(Anonymous News) Most pollution is invisible, which is why someone can remain ignorant their entire life of just how harmful their surrounding environment is. Fortunately for unsuspecting consumers and citizens around the world, The Eco Experts created a one-of-a-kind map that reveals where the most toxic countries on planet Earth are.
To determine which geographical locations are the most toxic, experts with the UK-based company cross-referenced data from 135 countries on air pollution, carbon emissions, energy consumption, and how much the nation relies on renewable energy. The Eco Experts also took into account how many people have perished due to poor air quality. As a result, they were able to determine which countries are most damaging to the environment and pose the most risk to public health.
Inhabitat reports that Saudi Arabia was ranked as the world’s most toxic country, as it has the highest recorded air pollution levels. Kuwait, Qatar, Bahrain and the United Arab Emirates — other oil-rich countries — topped the list, as well.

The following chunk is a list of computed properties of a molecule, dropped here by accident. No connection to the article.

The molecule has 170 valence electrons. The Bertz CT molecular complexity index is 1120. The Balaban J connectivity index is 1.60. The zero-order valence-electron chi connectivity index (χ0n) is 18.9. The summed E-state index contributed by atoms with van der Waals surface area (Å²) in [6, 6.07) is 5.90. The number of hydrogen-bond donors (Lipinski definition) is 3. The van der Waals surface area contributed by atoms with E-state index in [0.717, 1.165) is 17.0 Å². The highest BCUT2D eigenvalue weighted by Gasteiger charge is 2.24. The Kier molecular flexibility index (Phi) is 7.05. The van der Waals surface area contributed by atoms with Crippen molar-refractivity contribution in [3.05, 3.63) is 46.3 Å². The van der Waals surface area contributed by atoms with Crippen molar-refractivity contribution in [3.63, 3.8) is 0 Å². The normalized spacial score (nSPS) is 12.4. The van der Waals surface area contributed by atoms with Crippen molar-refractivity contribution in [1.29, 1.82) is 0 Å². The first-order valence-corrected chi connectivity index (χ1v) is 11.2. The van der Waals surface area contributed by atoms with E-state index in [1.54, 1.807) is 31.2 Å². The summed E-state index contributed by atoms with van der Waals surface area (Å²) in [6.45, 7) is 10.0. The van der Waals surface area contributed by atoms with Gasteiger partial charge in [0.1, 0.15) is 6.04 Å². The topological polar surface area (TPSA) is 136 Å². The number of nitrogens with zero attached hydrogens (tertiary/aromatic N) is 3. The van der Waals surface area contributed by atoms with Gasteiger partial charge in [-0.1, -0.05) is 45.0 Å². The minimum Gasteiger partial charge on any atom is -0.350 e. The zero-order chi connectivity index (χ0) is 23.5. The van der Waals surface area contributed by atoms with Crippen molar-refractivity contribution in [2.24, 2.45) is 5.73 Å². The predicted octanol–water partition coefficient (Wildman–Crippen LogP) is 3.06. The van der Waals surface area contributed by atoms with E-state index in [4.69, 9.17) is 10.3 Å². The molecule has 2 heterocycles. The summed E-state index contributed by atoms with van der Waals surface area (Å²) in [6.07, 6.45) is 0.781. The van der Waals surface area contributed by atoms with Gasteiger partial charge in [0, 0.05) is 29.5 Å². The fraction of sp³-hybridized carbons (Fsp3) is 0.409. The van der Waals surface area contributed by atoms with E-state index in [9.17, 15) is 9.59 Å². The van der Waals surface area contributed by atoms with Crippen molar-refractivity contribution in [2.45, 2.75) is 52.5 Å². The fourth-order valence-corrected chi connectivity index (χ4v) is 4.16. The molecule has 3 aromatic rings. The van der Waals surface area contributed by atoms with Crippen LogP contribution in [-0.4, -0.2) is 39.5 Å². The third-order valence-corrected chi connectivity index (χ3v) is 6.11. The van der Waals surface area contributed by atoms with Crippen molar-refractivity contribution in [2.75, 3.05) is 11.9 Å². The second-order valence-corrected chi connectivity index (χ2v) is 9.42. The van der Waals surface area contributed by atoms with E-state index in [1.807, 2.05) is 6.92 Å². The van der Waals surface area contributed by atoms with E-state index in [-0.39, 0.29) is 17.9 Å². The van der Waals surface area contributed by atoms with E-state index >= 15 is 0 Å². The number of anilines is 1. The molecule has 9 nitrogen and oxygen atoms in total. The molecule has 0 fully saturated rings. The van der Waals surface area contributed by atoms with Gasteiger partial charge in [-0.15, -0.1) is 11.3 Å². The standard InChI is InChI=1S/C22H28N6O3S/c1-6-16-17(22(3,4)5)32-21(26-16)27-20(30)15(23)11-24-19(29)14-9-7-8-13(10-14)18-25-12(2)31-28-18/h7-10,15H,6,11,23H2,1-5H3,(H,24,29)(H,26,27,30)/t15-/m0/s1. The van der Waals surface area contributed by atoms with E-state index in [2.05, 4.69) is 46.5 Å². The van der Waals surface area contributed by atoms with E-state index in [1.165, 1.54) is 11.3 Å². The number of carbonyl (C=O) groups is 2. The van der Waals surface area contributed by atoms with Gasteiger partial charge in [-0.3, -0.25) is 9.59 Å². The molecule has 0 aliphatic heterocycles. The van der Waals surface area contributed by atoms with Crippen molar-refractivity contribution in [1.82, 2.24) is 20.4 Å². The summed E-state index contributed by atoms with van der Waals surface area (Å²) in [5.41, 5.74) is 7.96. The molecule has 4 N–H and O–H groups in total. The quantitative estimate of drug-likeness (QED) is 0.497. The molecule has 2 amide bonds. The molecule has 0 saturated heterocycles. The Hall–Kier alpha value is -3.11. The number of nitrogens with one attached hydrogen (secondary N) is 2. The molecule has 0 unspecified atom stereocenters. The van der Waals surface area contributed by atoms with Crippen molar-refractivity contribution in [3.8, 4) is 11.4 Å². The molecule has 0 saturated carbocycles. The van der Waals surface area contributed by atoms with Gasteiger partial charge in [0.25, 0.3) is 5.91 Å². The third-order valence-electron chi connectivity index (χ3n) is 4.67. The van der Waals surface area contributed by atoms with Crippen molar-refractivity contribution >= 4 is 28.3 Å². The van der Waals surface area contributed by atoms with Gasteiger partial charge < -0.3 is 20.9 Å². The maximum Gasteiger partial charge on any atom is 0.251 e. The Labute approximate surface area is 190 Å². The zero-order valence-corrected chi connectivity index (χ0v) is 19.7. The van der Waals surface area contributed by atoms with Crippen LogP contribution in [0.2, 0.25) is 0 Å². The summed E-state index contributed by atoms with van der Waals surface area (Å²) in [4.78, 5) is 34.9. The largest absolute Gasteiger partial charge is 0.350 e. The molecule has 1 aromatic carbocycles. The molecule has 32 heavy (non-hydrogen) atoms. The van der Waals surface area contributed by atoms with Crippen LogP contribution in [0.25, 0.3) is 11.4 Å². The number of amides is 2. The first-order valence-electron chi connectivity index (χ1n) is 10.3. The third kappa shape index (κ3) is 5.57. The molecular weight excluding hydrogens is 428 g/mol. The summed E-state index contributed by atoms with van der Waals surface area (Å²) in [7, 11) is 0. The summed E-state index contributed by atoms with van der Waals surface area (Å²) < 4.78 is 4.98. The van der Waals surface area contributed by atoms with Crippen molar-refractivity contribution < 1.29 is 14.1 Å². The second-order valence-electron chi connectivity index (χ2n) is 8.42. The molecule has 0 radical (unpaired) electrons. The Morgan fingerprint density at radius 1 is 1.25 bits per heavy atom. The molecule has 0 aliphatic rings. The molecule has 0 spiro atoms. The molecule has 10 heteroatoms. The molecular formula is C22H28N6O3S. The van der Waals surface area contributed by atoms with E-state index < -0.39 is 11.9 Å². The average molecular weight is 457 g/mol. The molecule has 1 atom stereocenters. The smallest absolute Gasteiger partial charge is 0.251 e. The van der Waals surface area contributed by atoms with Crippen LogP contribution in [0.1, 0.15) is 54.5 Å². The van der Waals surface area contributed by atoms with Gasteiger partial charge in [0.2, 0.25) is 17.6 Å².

Surprising to most is the fact that the United States ranked 66, ahead of countries such as Canada, China and even Russia. However, it ranked worse than India and the United Kingdom. It was also discovered that countries such as Iceland and Norway consume more energy than others. Interestingly, the least toxic countries are located in Africa. They include Kenya, followed by Tanzania, Ethiopia, Mozambique and Cameron.
Jon Whiting of The Eco Experts commented on the map in a press release. He said,
“This research is a way of naming and shaming the worst offenders around the world. Their lack of action against emissions not only puts their populations at risk of deadly pollution-related diseases but also threatens the future of our planet. These threats are not distant concerns for future generations; their effects are being felt now and lives are already being lost. This research highlights the need for every country to act fast and put more investment into renewable energy alternatives.”
Following are close-up images of the map: